Masks can also be hard on your skin, causing problems that range from acne and peeling skin to rashes and itchiness.
1. Properly wash your face
To help prevent pimples, it’s important to remove excess oil, dirt, and sweat daily. Washing your face more than twice a day may make acne worse, however.
Don’t wash your face with harsh cleansers that dry skin. Use an alcohol-free cleanser.
To wash your face:
= Wet your face with warm, not hot, water.
= Apply a mild cleanser in a gentle, circular motion using your fingers, not a washcloth.
= Rinse thoroughly, and pat dry.
2. Protect your lips by applying petroleum jelly. Dry skin and chapped lips are common face-mask skin problems. You can prevent chapped lips by applying petroleum jelly to your lips:
= After washing your face
= Before you put on your mask
= Before bed
To prevent breakouts, take care to apply the petroleum jelly only to your lips.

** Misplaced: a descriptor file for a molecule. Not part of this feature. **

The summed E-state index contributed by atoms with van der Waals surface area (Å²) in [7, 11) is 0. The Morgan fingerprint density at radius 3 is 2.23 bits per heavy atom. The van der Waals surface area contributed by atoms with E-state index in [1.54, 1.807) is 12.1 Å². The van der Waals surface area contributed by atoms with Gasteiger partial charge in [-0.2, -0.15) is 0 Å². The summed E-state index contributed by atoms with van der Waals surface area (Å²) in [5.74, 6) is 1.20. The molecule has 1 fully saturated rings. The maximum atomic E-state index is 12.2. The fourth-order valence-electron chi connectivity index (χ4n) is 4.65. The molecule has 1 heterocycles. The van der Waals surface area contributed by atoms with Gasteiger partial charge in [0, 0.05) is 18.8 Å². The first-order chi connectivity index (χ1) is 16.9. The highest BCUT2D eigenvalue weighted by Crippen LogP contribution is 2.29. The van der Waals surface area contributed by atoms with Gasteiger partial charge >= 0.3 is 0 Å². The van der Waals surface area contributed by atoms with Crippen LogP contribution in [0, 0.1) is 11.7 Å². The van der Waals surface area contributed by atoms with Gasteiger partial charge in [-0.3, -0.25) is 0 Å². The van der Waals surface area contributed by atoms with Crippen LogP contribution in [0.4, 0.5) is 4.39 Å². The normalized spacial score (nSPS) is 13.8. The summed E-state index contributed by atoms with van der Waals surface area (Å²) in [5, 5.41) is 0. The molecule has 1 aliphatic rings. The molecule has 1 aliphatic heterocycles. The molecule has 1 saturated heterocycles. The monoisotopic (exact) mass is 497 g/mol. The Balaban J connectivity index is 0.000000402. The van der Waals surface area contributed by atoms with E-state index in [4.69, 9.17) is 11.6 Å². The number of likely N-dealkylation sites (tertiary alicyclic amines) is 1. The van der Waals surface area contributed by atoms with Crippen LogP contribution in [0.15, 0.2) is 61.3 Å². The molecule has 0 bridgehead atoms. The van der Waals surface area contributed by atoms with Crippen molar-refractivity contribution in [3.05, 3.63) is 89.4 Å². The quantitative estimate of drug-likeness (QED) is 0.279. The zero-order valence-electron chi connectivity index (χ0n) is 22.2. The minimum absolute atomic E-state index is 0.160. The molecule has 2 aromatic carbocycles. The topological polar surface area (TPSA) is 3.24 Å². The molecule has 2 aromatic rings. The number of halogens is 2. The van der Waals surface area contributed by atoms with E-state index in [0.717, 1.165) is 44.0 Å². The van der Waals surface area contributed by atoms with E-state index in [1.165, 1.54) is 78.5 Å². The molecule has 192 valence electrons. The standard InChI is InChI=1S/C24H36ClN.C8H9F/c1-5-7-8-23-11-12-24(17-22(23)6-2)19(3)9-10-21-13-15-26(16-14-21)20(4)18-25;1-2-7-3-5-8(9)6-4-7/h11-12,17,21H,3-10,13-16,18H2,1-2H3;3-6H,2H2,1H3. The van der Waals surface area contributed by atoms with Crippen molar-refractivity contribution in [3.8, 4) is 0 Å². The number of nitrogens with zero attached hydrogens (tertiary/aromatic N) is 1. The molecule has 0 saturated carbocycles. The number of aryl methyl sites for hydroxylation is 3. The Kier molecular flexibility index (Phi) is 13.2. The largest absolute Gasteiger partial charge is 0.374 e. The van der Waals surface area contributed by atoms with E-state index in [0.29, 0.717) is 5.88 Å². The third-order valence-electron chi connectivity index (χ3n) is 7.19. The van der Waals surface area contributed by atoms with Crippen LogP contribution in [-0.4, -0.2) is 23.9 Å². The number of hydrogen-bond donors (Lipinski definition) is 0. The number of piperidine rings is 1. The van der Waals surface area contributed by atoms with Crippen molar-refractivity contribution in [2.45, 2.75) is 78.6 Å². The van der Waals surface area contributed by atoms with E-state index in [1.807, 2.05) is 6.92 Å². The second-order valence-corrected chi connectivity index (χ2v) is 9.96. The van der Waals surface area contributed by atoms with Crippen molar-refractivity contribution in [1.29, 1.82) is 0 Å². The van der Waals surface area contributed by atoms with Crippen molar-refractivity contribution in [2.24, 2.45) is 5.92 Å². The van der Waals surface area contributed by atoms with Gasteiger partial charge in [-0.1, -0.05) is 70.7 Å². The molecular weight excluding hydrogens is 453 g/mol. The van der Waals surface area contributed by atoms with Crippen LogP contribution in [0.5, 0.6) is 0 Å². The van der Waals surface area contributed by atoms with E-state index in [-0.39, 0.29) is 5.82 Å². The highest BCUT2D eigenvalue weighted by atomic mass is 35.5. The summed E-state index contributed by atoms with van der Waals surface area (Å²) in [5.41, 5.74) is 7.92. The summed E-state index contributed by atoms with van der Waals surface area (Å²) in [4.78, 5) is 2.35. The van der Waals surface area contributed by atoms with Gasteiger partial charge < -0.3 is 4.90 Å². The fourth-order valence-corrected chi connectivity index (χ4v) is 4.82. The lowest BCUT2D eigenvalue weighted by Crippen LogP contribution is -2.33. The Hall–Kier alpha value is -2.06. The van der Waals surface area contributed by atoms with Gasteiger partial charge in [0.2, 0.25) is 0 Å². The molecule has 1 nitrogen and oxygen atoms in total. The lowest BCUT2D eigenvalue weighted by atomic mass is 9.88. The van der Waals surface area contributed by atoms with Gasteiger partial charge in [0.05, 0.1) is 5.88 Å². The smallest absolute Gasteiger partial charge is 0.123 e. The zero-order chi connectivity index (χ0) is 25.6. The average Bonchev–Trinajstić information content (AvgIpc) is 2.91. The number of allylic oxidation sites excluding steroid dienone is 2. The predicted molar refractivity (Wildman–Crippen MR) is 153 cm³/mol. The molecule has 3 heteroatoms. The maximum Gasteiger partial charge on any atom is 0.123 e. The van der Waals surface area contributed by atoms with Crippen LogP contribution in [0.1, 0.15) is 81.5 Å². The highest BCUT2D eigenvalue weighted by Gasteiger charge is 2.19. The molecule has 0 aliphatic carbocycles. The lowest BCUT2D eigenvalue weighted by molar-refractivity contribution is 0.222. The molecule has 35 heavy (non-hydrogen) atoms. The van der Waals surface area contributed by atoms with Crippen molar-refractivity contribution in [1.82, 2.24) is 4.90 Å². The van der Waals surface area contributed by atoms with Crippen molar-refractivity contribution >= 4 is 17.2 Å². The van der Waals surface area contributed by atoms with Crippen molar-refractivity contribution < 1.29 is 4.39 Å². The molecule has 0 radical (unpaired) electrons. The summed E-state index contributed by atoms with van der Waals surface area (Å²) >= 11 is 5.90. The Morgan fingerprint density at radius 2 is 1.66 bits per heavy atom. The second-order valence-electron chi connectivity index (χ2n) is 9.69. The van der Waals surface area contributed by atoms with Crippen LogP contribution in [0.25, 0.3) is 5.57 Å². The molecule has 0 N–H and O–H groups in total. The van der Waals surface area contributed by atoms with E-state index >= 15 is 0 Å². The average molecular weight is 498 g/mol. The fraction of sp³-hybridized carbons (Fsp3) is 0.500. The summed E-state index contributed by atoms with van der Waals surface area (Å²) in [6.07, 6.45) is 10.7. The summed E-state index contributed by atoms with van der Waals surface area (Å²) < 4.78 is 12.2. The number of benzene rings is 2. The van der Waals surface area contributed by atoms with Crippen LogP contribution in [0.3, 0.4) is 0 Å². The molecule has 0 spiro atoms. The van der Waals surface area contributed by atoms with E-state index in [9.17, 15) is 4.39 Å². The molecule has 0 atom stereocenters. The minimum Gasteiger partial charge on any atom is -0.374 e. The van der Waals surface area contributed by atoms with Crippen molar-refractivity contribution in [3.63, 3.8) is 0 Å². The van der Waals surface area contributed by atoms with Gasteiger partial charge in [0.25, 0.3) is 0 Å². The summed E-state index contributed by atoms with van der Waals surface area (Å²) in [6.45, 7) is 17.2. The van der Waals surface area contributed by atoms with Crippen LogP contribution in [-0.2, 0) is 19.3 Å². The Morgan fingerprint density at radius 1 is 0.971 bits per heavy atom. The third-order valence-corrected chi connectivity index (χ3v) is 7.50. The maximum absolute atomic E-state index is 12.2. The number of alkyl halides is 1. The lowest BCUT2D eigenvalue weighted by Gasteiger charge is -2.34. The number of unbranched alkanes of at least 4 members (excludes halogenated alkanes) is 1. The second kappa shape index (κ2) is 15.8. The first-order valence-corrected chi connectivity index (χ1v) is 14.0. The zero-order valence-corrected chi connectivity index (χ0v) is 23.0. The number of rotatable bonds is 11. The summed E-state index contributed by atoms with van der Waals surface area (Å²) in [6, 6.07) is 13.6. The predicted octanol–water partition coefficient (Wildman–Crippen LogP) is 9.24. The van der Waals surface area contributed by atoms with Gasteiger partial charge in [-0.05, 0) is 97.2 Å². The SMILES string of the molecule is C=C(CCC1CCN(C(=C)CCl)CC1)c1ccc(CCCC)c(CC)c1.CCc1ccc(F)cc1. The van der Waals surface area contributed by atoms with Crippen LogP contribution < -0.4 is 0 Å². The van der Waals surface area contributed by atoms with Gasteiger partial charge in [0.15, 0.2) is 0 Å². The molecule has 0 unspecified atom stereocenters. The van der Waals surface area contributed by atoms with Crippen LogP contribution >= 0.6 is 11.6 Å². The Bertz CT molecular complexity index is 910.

3. Skip the makeup when wearing a mask. Beneath a mask, makeup is more likely to clog your pores and lead to breakouts. If makeup is necessary, use only products labeled “non-comedogenic” or “oil free.”
4. Use less of certain skincare products if your face becomes irritated. When you cover your face with a mask, some skin care products that you’ve used in the past may irritate your skin.
5. Wear the right mask. To reduce skin problems, look for masks that offer the following:
= A snug, but comfortable fit
= Soft, natural, and breathable fabric, such as cotton
= Fabric on the inside that feels soft if you have sensitive skin
= Cotton material inside if you have acne or oily skin
= Wearing a mask that offers a snug, but comfortable fit helps to protect you and others from the coronavirus. You want a snug fit across your nose, on the sides, and under your chin.